A New Way To Live With Anxiety

Thursday, 24 Nov 2022

We need a new way of looking at anxiety, how to honour it and how to manage it. For too long, I have seen this condition become worse and over time have wondered whether some interventions are the right ones. Tracy Dennis-Tiwary’ book Future Tense – why anxiety is good for you even though it feels bad made complete sense to me. I heard her speak recently on a podcast and investigated further given the prevalence of this condition on the lives of children. I would urge parents to consider this other perspective and particularly pay attention to how parents are so often inadvertently making accommodations that are exacerbating the child’s anxiety not ameliorating it.

‘It’s a simple fact: nobody likes to feel anxious. Anxiety is among the most pervasive and reviled of human emotions. And since it’s unhealthy, we all agree, we should avoid it like any other illness. An entire economy has sprung up to aid us in our efforts: from self-help books and holistic remedies to pharmaceuticals and cutting-edge talk therapy. And yet we remain a profoundly anxious society— rates are soaring, in fact. Leading us to another simple fact: all this isn’t working. 

What if that’s because we have it backward? What if feeling badly is the key to feeling good? 

In Future Tense, Dennis-Tiwary argues that this pervasive anxiety-as-disease story is false—and it’s harming us. Far from a sickness or malfunction, anxiety is an advantageous emotion that evolved to protect us and strengthen our creative and productive powers. Although it’s related to stress and fear, it’s uniquely valuable allowing us to imagine the uncertain future and impelling us to make that future better. That’s why anxiety is inextricably linked to hope. Emotions she argues, have an adaptive function. They are telling us something. The whole notion that we should be shielding students from uncomfortable emotions is not right. The emotion of anxiety should be seen as a signal to prepare us. We acknowledge the feeling it evokes but then we should use that to inform us how to manage the situation.  Dennis-Tiwary argues that we can—and must—learn to be anxious in the right way.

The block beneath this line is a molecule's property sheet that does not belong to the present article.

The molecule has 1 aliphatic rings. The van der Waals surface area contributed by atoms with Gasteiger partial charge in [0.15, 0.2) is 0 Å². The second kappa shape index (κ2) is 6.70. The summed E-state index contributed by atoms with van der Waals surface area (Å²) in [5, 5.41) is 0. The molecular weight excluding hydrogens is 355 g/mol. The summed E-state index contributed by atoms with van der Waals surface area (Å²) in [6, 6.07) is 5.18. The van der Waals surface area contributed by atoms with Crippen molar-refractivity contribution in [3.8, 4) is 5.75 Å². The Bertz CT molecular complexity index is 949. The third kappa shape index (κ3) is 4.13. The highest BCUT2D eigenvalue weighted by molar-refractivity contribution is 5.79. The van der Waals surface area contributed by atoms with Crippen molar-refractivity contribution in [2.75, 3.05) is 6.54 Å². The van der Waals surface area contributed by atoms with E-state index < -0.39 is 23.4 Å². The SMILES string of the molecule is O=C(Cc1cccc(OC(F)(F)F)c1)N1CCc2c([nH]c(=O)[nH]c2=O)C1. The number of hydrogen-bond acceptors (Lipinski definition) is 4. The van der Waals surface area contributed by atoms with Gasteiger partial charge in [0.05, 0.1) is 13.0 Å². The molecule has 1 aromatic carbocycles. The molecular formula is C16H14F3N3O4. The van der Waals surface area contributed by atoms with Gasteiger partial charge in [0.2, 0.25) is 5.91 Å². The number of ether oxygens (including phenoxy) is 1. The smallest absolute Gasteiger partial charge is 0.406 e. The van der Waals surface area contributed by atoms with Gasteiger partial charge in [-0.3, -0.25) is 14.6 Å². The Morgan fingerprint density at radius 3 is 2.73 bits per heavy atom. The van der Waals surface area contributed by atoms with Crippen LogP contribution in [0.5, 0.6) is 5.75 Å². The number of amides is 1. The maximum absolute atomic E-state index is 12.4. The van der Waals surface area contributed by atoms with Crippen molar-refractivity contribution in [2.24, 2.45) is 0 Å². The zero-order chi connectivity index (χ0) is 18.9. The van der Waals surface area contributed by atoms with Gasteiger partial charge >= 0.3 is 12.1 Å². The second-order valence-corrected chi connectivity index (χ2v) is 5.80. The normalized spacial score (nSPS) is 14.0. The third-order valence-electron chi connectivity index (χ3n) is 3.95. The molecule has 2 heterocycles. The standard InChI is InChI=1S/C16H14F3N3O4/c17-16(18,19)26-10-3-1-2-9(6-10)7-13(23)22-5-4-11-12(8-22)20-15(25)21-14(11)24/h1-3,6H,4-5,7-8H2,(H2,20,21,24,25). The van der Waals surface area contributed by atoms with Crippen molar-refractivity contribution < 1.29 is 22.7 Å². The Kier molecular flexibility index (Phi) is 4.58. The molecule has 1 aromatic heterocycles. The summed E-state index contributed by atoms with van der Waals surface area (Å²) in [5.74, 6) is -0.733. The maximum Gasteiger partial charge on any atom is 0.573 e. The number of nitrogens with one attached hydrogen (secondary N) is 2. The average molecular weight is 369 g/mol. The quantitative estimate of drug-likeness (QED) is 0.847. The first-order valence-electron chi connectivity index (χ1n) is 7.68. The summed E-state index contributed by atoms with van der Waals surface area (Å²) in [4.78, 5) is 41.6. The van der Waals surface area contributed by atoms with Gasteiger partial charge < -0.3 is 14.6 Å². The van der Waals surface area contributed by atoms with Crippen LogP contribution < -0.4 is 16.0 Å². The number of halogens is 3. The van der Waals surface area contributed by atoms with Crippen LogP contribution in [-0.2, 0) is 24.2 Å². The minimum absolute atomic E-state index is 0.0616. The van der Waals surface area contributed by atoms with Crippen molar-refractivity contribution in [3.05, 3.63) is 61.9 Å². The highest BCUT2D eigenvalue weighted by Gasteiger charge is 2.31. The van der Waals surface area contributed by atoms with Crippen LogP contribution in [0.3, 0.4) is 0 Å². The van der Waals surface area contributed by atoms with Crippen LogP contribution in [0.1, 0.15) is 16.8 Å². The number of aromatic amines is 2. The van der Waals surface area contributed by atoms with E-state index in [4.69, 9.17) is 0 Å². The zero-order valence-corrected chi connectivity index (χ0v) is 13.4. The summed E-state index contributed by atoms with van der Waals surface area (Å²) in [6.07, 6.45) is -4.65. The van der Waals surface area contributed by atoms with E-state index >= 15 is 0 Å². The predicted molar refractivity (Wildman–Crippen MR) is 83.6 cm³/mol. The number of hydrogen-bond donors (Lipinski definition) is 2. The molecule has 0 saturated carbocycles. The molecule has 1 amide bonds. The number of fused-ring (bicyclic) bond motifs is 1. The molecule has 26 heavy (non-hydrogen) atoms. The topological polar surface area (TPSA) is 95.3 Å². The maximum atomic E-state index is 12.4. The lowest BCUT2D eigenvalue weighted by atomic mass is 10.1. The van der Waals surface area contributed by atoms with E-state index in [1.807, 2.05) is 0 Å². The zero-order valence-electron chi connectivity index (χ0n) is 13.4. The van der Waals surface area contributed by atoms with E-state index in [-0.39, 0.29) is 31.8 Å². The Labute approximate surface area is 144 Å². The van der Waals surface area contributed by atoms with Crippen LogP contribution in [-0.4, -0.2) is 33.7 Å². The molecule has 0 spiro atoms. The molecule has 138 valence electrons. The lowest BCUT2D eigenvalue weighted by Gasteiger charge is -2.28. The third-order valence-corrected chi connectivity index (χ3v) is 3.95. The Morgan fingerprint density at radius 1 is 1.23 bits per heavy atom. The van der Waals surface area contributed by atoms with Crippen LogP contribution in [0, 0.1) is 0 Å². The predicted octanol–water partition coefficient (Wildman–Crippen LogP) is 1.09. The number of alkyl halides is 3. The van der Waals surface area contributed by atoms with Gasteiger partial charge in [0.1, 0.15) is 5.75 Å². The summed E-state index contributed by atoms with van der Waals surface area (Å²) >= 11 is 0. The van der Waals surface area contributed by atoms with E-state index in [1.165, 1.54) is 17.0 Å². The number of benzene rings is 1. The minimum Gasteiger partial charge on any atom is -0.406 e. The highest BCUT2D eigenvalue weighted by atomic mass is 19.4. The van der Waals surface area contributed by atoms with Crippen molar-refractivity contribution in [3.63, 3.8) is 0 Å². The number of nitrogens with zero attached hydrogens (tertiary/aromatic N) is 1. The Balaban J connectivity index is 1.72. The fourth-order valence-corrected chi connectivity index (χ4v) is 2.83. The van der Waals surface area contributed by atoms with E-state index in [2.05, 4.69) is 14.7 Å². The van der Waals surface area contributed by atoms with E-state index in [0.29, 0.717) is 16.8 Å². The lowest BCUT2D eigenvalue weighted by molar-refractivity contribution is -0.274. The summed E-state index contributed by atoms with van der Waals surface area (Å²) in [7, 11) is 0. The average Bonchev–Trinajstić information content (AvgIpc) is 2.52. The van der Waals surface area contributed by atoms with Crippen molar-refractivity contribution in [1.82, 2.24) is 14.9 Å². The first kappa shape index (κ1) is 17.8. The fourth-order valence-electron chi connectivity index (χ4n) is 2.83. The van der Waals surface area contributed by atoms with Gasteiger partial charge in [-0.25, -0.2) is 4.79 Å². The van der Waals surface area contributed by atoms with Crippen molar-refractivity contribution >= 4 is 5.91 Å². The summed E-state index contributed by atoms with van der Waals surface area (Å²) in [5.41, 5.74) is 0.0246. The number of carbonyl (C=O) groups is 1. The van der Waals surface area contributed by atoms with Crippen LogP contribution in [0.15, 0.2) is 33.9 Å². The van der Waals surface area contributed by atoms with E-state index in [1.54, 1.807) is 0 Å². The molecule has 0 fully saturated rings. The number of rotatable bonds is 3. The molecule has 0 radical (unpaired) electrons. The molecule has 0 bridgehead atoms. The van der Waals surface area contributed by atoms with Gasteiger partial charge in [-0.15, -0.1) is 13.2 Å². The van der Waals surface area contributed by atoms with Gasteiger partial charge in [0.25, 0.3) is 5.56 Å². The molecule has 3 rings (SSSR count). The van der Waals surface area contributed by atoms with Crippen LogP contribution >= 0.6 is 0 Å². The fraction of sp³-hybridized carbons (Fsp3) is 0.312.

Anxiety and anxiety disorders are not the same thing. But, when anxiety is viewed through this prism of advantage, even anxiety disorders can be alleviated. Achieving a new mindset will not eliminate anxiety—because the emotion of anxiety is not broken; the way we cope with it is.’ By challenging our long-held assumptions, her book provides a concrete framework for how to reclaim anxiety for what it has always been: a source of inner strength and ingenuity.

An excellent article on both the book and the suggested treatments can be found in a Guardian article here.

One other aspect to her research really sparked my interest because I am becoming so exasperated with this phenomenon. And that is how we now receive endless trigger warnings before we watch or listen to shows or programs. 

Trigger warning (“The following show contains images that some people may find upsetting. Viewing precaution is advised” etc etc) Or worse still was the synopsis of one of my favourite podcasts which read “This episode deals with mental health and discusses suicide. Please listen with care”. There was nothing upsetting about the podcast that required this patronising message.

Trigger warnings were originally in place to assist those people who suffered PTSD. However, the research from Dennis-Tiwary would seem to suggest that trigger warnings exacerbate the anxiety of people rather than ameliorate it. It would seem they heighten the anxiety and deny people of their ability to manage the emotion safely. 

I have a feeling these awful massages (If you or someone you know ……… please call Lifeline) are going to increase and persist. One can barely watch anything during the day unless we are implored to call Lifeline. Have we really become so lacking in resilience and personal fortitude? 

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